MAGIC VALLEY — For one Idaho family, the importance of blood donations became clear after their five-year-old son, Jack Moser, was hit by a trailer while out camping.
One mistake nearly cost Jack his life.
“Jack’s just new to being on a bike and he turned and tipped over and he fell under the wheels of the trailer. It was one of those situations where it was nobody's fault. Nobody was acting recklessly or doing anything they weren’t supposed to. It was just an accident," Jordan Peterson, Jack's Uncle, said.
Jack was losing a lot of blood and in order to save his life, he was flown to a Salt Lake City hospital where he received 11 units of blood.
“To put that into perspective, that’s more blood than I have and I’m 6’1 250 pounds. I mean that’s enough blood to go into a five-year-old, he was tiny. I think that gives you an idea of how much blood he was losing and how important this blood is," Peterson said.
After realizing how vital the blood was to save Jack's life, the family decided to do their part and help set up blood drives to encourage people to donate blood.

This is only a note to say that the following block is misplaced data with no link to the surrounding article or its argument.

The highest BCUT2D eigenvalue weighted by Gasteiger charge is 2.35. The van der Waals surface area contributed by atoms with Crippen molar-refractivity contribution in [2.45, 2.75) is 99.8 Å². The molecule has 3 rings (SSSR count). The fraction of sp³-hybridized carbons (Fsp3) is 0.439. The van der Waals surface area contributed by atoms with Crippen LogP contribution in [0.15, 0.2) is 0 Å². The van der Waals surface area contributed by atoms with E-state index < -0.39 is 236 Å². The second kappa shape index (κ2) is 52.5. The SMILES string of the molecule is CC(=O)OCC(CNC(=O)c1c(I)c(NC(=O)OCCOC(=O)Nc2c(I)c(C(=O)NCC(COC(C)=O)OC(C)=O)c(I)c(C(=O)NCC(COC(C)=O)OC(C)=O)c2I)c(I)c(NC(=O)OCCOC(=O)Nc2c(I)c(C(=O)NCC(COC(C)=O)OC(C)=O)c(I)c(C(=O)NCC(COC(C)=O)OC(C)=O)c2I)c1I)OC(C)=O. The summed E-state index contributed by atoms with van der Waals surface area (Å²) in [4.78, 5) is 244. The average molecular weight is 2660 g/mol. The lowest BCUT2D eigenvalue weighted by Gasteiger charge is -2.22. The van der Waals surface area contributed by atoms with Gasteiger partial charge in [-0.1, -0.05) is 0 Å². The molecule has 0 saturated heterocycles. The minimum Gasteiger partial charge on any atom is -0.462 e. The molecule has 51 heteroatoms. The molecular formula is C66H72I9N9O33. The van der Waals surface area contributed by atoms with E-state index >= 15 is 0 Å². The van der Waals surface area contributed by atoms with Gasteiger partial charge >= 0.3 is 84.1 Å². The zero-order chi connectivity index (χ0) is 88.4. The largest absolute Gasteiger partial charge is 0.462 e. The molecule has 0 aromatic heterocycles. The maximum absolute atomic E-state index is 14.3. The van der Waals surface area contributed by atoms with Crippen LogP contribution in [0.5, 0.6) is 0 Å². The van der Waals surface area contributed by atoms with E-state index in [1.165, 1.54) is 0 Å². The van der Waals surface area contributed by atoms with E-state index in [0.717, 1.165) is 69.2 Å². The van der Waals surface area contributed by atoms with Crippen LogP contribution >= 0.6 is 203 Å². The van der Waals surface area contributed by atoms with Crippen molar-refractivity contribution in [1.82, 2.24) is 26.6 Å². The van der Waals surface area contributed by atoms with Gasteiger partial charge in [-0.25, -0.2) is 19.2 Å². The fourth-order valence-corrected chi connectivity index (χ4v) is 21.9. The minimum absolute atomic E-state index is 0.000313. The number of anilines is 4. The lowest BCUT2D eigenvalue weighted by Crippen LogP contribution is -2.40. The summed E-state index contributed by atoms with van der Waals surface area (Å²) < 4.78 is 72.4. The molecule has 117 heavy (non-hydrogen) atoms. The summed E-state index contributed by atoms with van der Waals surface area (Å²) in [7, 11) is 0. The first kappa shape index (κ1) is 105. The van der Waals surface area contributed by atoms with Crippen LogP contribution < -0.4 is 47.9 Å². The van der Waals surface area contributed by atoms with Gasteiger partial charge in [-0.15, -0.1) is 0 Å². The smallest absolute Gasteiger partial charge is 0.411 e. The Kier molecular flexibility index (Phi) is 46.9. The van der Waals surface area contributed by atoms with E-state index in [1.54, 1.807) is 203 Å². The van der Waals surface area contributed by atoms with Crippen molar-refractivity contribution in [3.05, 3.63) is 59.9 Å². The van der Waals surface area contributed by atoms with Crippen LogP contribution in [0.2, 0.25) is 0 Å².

“I’m a paramedic, I understand that blood is important. You need it to make your bodywork. When you don’t have that and when you have a family member that needs it, then you realize how important it is," Peterson said.
The severe weather happening across the country has caused a blood shortage nationwide after the Red Cross has been forced to cancel more than 10,000 blood and platelet donations in certain states. They are encouraging Idahoans to donate if they can, to help people nationwide.
“Blood donations are critically important. It’s not something you can manufacture. In many regards it's kind of similar to an organ donation, it's something so many people count on," Matt Ochsner, Reginal Communications Director of The Red Cross, said.
Jack's family created Help Jack Giveback, a Facebook page, and a way for the family to give back to the community after they received support following Jack's accident. They say their plan moving forward, is to host an annual blood drive.
“Where he went from needing 11 units of blood to now where he's running around being a kid today, shows that’s such an important part of the process. That’s why we want to help make sure that whoever else goes through this process doesn’t have to wonder if they are going to have enough blood," Peterson said.